The Lessons of History - Anti-Trafficking Review call for papers

The Anti-Trafficking Review calls for papers for a themed issue entitled 'The Lessons of History'.
Anxieties about 'human trafficking' have helped to spark a revival of anti-slavery activism over the past two decades, but the precise relationship between what is termed 'trafficking' and what is termed 'modern slavery' is unclear. The UN Trafficking Protocol (2000) states that 'slavery' is just one of several possible outcomes of 'trafficking', while anti-slavery campaigners state that 'trafficking' is just one of a number of different forms of 'modern slavery'. Meanwhile, in political and NGO rhetoric, 'trafficking' is frequently described as a 'modern-day slave trade' and the term 'trafficked persons' often used interchangeably with 'modern slaves'. Anti-trafficking campaign materials also make heavy use of visual tropes alluding to slavery and the transatlantic slave trade. But are such historical references really warranted?
Sociologist W. E. B. Du Bois insisted that we attend to history when attempting to make sense of contemporary experience, observing that ' the past is the present; that without what was, nothing is'. However, different stories can be told about history, and the histories we choose to tell (and to hear) can produce very different understandings of the present. This special issue will consider the lessons that history might hold for those engaged in anti-trafficking work today. It will critically examine the ways in which the history of transatlantic slavery is increasingly invoked in dominant discourses on trafficking, ask about the pasts that created a present in which people are transported by means of coercion or deception for purposes of exploitation, and consider what history might usefully teach us about anti-trafficking policy and activism. Contributors are invited to engage with, but need not limit themselves to, the following questions:
  • Does transatlantic slavery really provide a useful historical comparator for the phenomena grouped today under the heading of 'human trafficking', and if not, why is this comparison so frequently made?
  • Can historical research on the means used to recruit and supply labour to factories in newly industrialising regions of Europe in the eighteenth and nineteenth centuries shed any light on what is today described as 'labour trafficking'?
  • What lessons might the history of the 'Coolie' system hold for contemporary debates on trafficking? How might public and policy debate change if victims of trafficking were represented as 'modern coolies' instead of 'modern slaves'?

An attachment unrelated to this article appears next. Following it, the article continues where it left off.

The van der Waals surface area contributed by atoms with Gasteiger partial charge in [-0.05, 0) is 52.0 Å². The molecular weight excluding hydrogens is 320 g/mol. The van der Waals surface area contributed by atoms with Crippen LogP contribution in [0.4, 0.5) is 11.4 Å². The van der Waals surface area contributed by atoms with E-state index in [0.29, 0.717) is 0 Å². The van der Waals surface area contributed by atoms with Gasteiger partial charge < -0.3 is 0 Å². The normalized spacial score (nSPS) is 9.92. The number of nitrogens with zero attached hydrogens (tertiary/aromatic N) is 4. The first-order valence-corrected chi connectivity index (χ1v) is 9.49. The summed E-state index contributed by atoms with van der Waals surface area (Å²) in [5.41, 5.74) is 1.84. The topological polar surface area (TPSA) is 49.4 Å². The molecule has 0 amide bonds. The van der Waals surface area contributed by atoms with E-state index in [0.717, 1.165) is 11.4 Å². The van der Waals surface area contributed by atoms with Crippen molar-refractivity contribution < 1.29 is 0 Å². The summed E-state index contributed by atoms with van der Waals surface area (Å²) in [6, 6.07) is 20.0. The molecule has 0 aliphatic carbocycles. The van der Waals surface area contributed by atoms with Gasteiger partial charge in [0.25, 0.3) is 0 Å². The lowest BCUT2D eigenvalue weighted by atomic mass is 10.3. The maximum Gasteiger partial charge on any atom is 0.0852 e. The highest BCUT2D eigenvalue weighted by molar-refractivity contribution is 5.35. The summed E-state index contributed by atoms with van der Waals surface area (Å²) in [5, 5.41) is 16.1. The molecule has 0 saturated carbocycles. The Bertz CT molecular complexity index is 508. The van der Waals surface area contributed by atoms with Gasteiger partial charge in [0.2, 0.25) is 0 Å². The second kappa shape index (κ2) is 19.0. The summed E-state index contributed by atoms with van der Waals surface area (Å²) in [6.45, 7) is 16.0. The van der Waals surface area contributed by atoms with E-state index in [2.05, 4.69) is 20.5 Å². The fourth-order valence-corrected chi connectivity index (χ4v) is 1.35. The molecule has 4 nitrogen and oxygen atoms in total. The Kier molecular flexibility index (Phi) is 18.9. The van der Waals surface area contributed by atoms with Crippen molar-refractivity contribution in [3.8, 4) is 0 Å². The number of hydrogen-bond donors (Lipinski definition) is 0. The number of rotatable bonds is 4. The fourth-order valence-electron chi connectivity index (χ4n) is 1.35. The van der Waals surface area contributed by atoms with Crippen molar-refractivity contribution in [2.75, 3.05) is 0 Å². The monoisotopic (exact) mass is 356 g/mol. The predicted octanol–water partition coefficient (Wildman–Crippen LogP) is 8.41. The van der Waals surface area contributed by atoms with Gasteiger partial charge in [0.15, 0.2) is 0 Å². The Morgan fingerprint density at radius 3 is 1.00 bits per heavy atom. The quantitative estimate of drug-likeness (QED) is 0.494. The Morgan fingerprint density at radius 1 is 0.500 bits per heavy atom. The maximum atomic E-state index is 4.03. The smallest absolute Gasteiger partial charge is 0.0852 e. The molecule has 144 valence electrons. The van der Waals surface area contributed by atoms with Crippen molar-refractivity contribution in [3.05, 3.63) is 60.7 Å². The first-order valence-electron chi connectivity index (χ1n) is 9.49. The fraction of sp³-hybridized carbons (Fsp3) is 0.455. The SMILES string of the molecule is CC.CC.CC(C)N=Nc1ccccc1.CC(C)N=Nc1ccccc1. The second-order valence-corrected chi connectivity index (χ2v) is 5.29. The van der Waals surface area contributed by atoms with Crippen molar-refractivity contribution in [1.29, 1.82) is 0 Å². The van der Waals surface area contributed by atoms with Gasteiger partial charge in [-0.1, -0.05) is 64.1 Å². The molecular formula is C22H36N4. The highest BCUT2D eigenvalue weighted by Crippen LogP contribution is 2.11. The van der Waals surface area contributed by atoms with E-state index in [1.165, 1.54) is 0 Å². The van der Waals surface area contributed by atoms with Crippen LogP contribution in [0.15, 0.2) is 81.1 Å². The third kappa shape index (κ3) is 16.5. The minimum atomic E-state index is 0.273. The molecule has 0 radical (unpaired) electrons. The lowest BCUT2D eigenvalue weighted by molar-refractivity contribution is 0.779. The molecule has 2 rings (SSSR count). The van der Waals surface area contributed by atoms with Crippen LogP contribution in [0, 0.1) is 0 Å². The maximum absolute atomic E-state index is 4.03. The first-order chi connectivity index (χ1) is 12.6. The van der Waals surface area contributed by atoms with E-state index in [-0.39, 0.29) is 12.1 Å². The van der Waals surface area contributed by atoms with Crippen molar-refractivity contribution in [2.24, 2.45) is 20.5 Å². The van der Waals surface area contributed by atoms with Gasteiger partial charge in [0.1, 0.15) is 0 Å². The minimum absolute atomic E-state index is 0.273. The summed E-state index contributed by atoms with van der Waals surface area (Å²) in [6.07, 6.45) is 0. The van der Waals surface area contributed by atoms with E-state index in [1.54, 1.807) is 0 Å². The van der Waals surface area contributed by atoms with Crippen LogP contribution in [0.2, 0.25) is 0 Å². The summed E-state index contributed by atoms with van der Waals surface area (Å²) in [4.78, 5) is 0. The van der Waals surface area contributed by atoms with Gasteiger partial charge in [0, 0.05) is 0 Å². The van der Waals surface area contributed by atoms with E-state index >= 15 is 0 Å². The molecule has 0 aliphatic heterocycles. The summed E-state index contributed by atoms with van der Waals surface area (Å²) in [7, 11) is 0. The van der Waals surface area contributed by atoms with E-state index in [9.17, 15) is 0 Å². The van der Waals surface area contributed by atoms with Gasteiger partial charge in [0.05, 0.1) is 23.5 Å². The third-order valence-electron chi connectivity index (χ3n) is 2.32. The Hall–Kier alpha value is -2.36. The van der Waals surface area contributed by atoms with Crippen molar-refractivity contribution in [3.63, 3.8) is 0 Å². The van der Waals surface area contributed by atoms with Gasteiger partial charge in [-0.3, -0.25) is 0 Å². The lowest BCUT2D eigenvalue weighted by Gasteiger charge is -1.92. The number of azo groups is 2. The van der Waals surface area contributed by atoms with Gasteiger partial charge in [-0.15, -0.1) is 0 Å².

• Could historical studies of fugitive and maroon slaves in the Atlantic world, and/or of the methods by which slave states sought to prevent slave escape and constrict the mobility of the enslaved, teach us about phenomena described as 'trafficking' in the contemporary world?
  • Race and racism are living legacies of transatlantic slavery. Why does this aspect of slavery's 'afterlife' receive so little attention in contemporary debates on trafficking?
  • Is the history of early twentieth century responses to 'white slavery' and 'trafficking in women' of continuing relevance for contemporary discourse and policy on 'human trafficking'?
  • Do the politics and history of the anti-slavery movement hold any lessons for today's anti-trafficking campaigners? Similarly, do more recent histories of the anti-trafficking movement hold lessons for today's campaigners?
  • Why do anti-trafficking campaigners use the term 'slavery', and what different connotations does it take, based on national histories? How does the use of the term in Brazil, for instance, differ from its use in India, the US or the UK? What other terms and framings with their own historical trajectories are pushed aside and how has this changed today's policy and practice responses?
  • What do those affected, including those categorised as 'trafficked' or 'at-risk', think of the 'slavery' terminology and its historical allusions?
The Debate Section of this issue will invite authors to defend or reject the following proposition: 'It is inaccurate and unhelpful to describe trafficking as the modern equivalent of the slave trade.'
The Review promotes a human rights based approach to anti-trafficking, exploring anti-trafficking in a broader context, including gender analyses and intersections with labour and migrant rights. Academics, practitioners, trafficked persons and advocates are invited to submit articles. Contributions from those living and working in developing countries are particularly welcome. The journal is a freely available, open access publication with a readership in over 100 countries. The Anti-Trafficking Review is abstracted/indexed/tracked in: ProQuest, Ebsco Host, Ulrich's, Open Access Scholarly Publishers Association, Directory of Open Access Journals, WorldCat, Google Scholar and CrossRef.
Deadline for submission: 8 January 2017
Word count for Full Article submissions: 4,000 - 6,000 words, including footnotes, author bio and abstract
Word count for Debate submissions: 800 - 1,000 words, including footnotes and author bio
Special Issue to be published in September 2017 We advise those interested in submitting to follow the Review 's style guide and submission procedures, available at Manuscripts should be submitted in line with the issue's theme. Email the editorial team at with any queries.
Thematic Issue Guest Editor:
Julia O 'Connell Davidson
Editor: Borislav Gerasimov